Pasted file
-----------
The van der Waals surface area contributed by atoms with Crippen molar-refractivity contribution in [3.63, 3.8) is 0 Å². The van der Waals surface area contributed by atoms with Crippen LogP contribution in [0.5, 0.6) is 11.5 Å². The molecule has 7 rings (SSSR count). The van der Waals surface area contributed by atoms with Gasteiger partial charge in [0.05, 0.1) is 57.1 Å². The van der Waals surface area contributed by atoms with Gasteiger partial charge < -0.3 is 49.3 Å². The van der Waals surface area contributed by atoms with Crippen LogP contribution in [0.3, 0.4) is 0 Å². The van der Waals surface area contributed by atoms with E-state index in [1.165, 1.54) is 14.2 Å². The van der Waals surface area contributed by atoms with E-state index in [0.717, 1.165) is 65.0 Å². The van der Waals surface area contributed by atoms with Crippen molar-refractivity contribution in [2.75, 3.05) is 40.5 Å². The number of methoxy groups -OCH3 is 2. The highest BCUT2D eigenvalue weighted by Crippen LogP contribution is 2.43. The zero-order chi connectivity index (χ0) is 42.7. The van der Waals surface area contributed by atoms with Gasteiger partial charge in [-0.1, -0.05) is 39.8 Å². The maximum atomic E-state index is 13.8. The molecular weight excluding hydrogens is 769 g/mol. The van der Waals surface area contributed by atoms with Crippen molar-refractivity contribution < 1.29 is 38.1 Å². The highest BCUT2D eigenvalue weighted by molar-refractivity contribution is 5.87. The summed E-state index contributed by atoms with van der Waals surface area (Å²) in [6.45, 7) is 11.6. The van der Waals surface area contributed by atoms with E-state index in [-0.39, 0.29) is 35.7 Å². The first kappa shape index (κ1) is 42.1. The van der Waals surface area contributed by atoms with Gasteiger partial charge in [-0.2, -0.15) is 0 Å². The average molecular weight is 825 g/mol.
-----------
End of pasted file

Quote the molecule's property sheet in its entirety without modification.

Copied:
The van der Waals surface area contributed by atoms with Crippen molar-refractivity contribution in [3.63, 3.8) is 0 Å². The van der Waals surface area contributed by atoms with Crippen LogP contribution in [0.5, 0.6) is 11.5 Å². The molecule has 7 rings (SSSR count). The van der Waals surface area contributed by atoms with Gasteiger partial charge in [0.05, 0.1) is 57.1 Å². The van der Waals surface area contributed by atoms with Gasteiger partial charge < -0.3 is 49.3 Å². The van der Waals surface area contributed by atoms with Crippen LogP contribution in [0.3, 0.4) is 0 Å². The van der Waals surface area contributed by atoms with E-state index in [1.165, 1.54) is 14.2 Å². The van der Waals surface area contributed by atoms with E-state index in [0.717, 1.165) is 65.0 Å². The van der Waals surface area contributed by atoms with Crippen molar-refractivity contribution in [2.75, 3.05) is 40.5 Å². The number of methoxy groups -OCH3 is 2. The highest BCUT2D eigenvalue weighted by Crippen LogP contribution is 2.43. The zero-order chi connectivity index (χ0) is 42.7. The van der Waals surface area contributed by atoms with Gasteiger partial charge in [-0.1, -0.05) is 39.8 Å². The maximum atomic E-state index is 13.8. The molecular weight excluding hydrogens is 769 g/mol. The van der Waals surface area contributed by atoms with Crippen molar-refractivity contribution < 1.29 is 38.1 Å². The highest BCUT2D eigenvalue weighted by molar-refractivity contribution is 5.87. The summed E-state index contributed by atoms with van der Waals surface area (Å²) in [6.45, 7) is 11.6. The van der Waals surface area contributed by atoms with E-state index in [-0.39, 0.29) is 35.7 Å². The first kappa shape index (κ1) is 42.1. The van der Waals surface area contributed by atoms with Gasteiger partial charge in [-0.2, -0.15) is 0 Å². The average molecular weight is 825 g/mol.